1. Dom
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    Dom New Member

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    I cannot find the rule for this particular usage of a comma.

    Discussion in 'Word Mechanics' started by Dom, Nov 14, 2010.

    I love the heavy and complex style of H.P. Lovecraft, but lately I have noticed a lot of odd choices in his punctuation while reading through The Case of Charles Dexter Ward. In one example, I cannot find any rules concerning his comma usage:

    "At the end of the conference he was very grave, and enjoined strict silence upon the younger men."

    What rules make that sentence correct, if any? Moreover, are there any rules that are used to place a comma with a conjuction between an indepedent clause and a dependent clause?
     
  2. Elgaisma
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    Elgaisma Contributing Member Contributor

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    A sentence is a collection of words that make sense beginning with a capital letter and ending with a fullstop. A comma is for a break in the sentence. Where you opt to put them how long the sentence is to a certain extent can be controlled by the author using them to create the effect they are happy with. It is useful to consider your readers though.

    Have you tried reading a Scots Quair?
     
  3. thirdwind
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    thirdwind Contributing Member Contest Administrator Reviewer Contributor

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    A comma can be used to show a dramatic pause. That's the way it's being used in your example.
     
  4. Steerpike
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    Steerpike Felis amatus Supporter Contributor

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    There are some situations where you can "imply" the subject of an independent clause. Don't know if you can do that here, but if so I think you could argue these are two independent clauses.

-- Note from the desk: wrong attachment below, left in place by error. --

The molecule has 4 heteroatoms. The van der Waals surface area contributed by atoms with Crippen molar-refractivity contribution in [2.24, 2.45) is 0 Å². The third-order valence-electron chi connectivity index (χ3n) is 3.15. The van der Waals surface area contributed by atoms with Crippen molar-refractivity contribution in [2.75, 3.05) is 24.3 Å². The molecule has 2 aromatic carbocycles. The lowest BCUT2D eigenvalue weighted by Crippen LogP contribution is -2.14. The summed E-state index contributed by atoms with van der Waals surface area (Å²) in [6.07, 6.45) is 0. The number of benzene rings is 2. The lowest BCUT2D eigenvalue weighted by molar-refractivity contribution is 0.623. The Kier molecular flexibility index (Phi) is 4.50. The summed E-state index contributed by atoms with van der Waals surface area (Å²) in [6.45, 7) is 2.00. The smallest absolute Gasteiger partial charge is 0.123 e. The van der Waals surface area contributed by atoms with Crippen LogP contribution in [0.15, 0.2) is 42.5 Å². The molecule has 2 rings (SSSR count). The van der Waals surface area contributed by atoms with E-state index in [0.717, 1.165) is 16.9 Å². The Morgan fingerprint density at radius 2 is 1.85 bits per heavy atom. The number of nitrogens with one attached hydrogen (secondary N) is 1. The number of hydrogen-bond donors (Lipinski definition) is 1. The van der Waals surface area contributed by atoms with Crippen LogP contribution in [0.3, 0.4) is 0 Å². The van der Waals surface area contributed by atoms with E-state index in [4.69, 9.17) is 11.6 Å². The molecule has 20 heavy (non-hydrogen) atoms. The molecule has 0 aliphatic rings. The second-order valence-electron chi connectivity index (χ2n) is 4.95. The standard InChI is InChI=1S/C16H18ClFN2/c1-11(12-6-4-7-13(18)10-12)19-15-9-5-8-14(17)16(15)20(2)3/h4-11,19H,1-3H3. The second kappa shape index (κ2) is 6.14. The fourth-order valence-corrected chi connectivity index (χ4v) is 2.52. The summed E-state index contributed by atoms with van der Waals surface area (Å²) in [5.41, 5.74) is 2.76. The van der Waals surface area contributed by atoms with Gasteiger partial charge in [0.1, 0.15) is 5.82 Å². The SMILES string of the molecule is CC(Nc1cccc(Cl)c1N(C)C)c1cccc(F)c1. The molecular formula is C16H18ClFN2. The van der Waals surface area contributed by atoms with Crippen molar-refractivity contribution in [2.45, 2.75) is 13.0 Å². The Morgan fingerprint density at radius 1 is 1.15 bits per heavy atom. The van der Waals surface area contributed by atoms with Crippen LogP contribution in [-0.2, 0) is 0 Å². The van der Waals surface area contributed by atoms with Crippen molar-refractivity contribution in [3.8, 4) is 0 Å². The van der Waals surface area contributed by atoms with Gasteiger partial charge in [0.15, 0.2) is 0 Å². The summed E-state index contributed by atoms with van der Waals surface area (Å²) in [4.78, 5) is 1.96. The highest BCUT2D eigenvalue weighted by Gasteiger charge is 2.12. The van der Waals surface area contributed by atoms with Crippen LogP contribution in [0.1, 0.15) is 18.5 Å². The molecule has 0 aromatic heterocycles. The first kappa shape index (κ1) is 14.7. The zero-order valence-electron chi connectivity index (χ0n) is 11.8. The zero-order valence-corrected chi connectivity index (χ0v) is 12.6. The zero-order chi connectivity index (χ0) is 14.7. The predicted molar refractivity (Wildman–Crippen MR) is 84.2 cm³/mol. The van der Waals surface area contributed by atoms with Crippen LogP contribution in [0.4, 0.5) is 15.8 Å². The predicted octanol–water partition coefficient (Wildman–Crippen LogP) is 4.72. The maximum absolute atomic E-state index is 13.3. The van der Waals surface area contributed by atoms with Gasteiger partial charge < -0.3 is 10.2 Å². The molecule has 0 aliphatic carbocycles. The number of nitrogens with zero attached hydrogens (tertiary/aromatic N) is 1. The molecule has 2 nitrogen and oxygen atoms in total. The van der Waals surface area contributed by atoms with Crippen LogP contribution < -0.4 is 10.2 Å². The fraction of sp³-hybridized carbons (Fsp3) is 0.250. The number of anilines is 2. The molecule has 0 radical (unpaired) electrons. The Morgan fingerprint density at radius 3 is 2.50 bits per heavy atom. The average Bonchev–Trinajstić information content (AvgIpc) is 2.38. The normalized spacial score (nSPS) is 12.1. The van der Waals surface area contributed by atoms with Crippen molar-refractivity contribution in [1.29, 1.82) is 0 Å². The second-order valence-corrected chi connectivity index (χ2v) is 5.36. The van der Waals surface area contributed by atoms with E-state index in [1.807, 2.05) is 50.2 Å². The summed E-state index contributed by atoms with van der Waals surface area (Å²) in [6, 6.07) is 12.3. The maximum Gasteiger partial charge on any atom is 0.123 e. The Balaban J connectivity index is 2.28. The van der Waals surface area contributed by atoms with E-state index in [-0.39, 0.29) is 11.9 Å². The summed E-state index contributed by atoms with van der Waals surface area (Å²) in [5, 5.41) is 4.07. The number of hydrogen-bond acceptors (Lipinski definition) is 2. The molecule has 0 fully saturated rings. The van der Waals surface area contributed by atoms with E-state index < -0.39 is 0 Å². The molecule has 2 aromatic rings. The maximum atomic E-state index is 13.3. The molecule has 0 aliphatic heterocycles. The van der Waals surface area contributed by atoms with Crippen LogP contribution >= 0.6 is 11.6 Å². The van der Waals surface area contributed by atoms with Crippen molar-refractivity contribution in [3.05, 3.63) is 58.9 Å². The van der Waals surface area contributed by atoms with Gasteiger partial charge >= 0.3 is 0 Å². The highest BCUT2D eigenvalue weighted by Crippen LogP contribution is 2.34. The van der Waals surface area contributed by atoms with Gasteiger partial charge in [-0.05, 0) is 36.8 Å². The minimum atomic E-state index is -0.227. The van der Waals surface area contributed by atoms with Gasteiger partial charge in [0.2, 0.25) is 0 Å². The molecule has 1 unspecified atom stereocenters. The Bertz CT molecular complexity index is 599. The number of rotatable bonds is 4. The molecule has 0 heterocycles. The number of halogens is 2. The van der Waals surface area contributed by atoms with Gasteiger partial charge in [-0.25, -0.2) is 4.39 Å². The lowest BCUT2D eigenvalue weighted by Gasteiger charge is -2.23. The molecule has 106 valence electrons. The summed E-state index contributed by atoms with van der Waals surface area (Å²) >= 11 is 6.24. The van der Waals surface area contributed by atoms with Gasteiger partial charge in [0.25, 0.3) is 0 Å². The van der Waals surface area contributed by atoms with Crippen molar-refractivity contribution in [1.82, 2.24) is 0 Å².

But I agree that one can employ commas as needed for dramatic effect (pauses, etc.) so it may be that Lovecraft is doing so here. I find that older works tend to use commas more frequently than contemporary works.
     
  5. Nilfiry
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    Nilfiry Contributing Member

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    Often times, professional can get away with breaking or bending the rules because people know he/she already knows how to write. It then obvious that the error was made on purpose. This could be one of those times because the comma there is not necessary.

    ...Or it could just be a typo.
     
  6. mammamaia
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    mammamaia nit-picker-in-chief Contributor

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    works written long ago do not follow today's norms in punctuation usage, as well as in style... this is just one example of that...

    lovecraft died in '37 [the year before i was born], wrote admittedly 'weird' fiction, so i wouldn't try to apply any rules/norms we follow today, to what he turned out... ;-)
     
  7. SRCroft
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    SRCroft Member

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    My thought

    He's not really breaking the rules. Sometimes you have to move the complete thought around to see why it fits.

    At the end of the conference << denotes a time and preceding marker for the sentence, so it has to have a comma.